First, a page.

The Watcher - Junk in the trunk

Turner South treasure hunts for an original hit

It's a stuffy Friday afternoon at Paris on Ponce, and Dave Bird is wearing an astronaut helmet.

Not a real astronaut helmet, but a Styrofoam relic from a battered '70s child costume. Bird does a brief walking-on-the-moon shtick before passing the helmet to his partner in grime Val Myers, who removes her oversized Sluggo cap and tries to squeeze into the kid-sized disguise.

Bird and Myers' tour of this sprawling antiques market-cum-junk heap lacks any obvious plan or agenda. They drift through the flotsam like kids killing time in grandma's attic — kids who make smart-assed comments about everything they pick up.

As the co-hosts of "Junkin'," a recent arrival on Turner South, they've honed the craft of finding fun with the most oddball castoffs. Each half-hour episode sends the duo — in a vintage El Camino — to a different backwoods Southern town, where they scour flea markets, yard sales and sometimes even private homes in search of the best, um, junk.

"Antiques Roadshow," it's not. Bird and Myers don't claim to be professional appraisers, and really aren't worried about an item's market value.

"The value of something is what you say it is," says Bird, who created the show. "If you say it's worth $25, and somebody pays $25 for it, then that's what it's worth."

To prove this point, Bird and Myers put their flea market finds up for auction on eBay, and end each episode with an update of how much the item sold for. Those 50-cent mud-covered Devo shades just might get $17 (an actual example), while the homemade wooden box goes unsold.

It's a deceptively simple concept, and a wonderfully low-budget one at that, that still delivers a lot of bang for the buck. Which is exactly what Turner South needs right now. The Atlanta-based network debuted in 1999, a spin-off of the Turner empire that paired Braves baseball games with Southern-themed movies and TV shows from the parent company's expansive library. It also broadcasts Hawks and Thrashers games, and now reaches roughly 6.4 million subscribers in six states: Alabama, Georgia, Mississippi, North Carolina, South Carolina and Tennessee.

But this year, Turner South seems to have gotten wise to the "Trading Spaces" model. Nobody had heard of lightweight network TLC until a minor domestic makeover show with a clever gimmick became an unprecedented hit. "Trading Spaces" proved to the cable cabal that a low-cost successful series can solidify a brand identity — and lead to hefty profits.

By that logic Turner South has rolled out five new shows this summer, increasing its original programming from less than 10 percent to 40 percent. Among the newcomers, "Junkin'" definitely shows the most spunk, a departure from the network's somewhat pedestrian suite of cooking, travel and home design programming.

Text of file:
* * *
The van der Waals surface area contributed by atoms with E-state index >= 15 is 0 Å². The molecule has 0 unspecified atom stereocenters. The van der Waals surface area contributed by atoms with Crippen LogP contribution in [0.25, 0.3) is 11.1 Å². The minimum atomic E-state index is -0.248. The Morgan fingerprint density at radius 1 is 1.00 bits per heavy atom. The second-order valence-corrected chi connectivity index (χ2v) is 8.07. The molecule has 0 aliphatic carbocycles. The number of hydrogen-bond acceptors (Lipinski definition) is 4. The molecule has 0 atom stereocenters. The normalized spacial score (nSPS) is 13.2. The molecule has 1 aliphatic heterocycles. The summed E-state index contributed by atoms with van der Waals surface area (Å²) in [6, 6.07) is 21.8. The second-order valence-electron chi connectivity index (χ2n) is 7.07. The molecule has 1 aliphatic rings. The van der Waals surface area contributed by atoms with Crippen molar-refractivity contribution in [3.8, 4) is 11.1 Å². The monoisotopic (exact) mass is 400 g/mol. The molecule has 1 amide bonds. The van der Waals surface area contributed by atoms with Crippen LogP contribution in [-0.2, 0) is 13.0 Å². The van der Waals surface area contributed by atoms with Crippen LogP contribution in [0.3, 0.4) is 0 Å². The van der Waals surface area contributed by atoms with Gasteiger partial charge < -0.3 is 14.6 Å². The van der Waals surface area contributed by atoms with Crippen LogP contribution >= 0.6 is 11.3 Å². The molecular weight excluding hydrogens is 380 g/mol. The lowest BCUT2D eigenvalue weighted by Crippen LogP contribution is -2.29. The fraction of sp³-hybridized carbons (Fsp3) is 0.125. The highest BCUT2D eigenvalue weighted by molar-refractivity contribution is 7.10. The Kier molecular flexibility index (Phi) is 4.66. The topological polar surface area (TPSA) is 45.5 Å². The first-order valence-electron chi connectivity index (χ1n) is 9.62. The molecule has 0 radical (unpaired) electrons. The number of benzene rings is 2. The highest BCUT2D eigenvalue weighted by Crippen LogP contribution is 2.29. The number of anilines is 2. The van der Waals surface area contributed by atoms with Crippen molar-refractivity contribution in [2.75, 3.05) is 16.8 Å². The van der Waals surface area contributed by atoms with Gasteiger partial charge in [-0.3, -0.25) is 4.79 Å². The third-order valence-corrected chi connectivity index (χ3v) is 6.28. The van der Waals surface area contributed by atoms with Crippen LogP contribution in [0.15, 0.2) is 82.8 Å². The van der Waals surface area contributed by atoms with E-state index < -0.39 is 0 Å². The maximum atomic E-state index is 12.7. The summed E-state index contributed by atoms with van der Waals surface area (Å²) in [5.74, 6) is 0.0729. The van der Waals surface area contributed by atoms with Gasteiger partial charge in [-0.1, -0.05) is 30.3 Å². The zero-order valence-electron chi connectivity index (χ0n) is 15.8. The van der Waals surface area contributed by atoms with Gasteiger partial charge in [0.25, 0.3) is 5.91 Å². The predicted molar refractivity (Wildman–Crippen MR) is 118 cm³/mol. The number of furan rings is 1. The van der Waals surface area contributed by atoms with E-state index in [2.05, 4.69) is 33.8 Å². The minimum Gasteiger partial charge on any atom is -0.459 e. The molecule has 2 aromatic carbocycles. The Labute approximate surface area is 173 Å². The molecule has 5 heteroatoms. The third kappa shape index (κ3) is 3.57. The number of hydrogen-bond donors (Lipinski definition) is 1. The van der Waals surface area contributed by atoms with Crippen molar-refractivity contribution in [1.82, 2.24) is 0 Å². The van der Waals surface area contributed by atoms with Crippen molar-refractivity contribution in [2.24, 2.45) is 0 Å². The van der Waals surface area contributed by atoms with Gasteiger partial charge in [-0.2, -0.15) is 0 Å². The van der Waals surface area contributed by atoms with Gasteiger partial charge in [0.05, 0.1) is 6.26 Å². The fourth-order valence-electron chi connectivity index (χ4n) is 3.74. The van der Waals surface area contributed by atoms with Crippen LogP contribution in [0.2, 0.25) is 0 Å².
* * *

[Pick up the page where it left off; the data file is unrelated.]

Admittedly the show, like some of its dusty flea market finds, could use a little sprucing up, though the shaky camera work and cheapo graphics do give it a certain rustic charm. The real lure of "Junkin'" — other than its sheer "where-the-fuck-do-they-find-this-stuff" factor — is the tangible chemistry between its co-hosts.

Bird, a Tennessee native who hasn't lost his accent, looks more like a dude who'd be fixing your transmission than hosting a TV show. His dry wit underscores an accommodating good-ol'-boy hospitality and perfectly complements Myers' city-girl sarcasm.

"We're like Lewis and Clark," Myers says, referring to the way they work when exploring a new flea market or yard sale. Things go better when they stick together and play off each other's unique talents. Bird cast Myers, an L.A.-based stand-up and improv comic, after listening to her daily online radio broadcast. Now folks routinely ask if the two are old friends.

As we drift through Paris on Ponce, Bird frequently stoops down and opens doors, pulls out drawers and coerces barely functional hinges to reveal their hidden treasures. He's drawn to boxes of all sorts, and nearly buys a bowling ball-shaped pipe case.

Myers, meanwhile, goes for photos — postcards, plaques, old pictures of people probably long dead. She says they spend around $50 each buying stuff for each episode, and every item they purchase goes on the website, even if it's not shown on air. Some things sell quickly — others never get a single bid.

Though Myers and Bird take frequent jabs at the junk, they still treat the experience with genuine reverence.

"I want people to have the same feeling I get when I go to flea markets," Bird says.

By the time we finish our shopping adventure, I'm surprised to find Bird empty handed. Myers buys a couple of old postcards and a high school photo she found on the floor. I ask, incredulously, how they both could resist the astronaut helmet.

"I don't put this stuff in my house," Bird says. "I like to just enjoy it and move on. "It's like the Prime Directive on 'Star Trek.' We don't keep anything."

"Junkin'" airs Mondays at 8 p.m. on Turner South.


The Watcher is a weekly column on television, DVDs and other small-screen delights.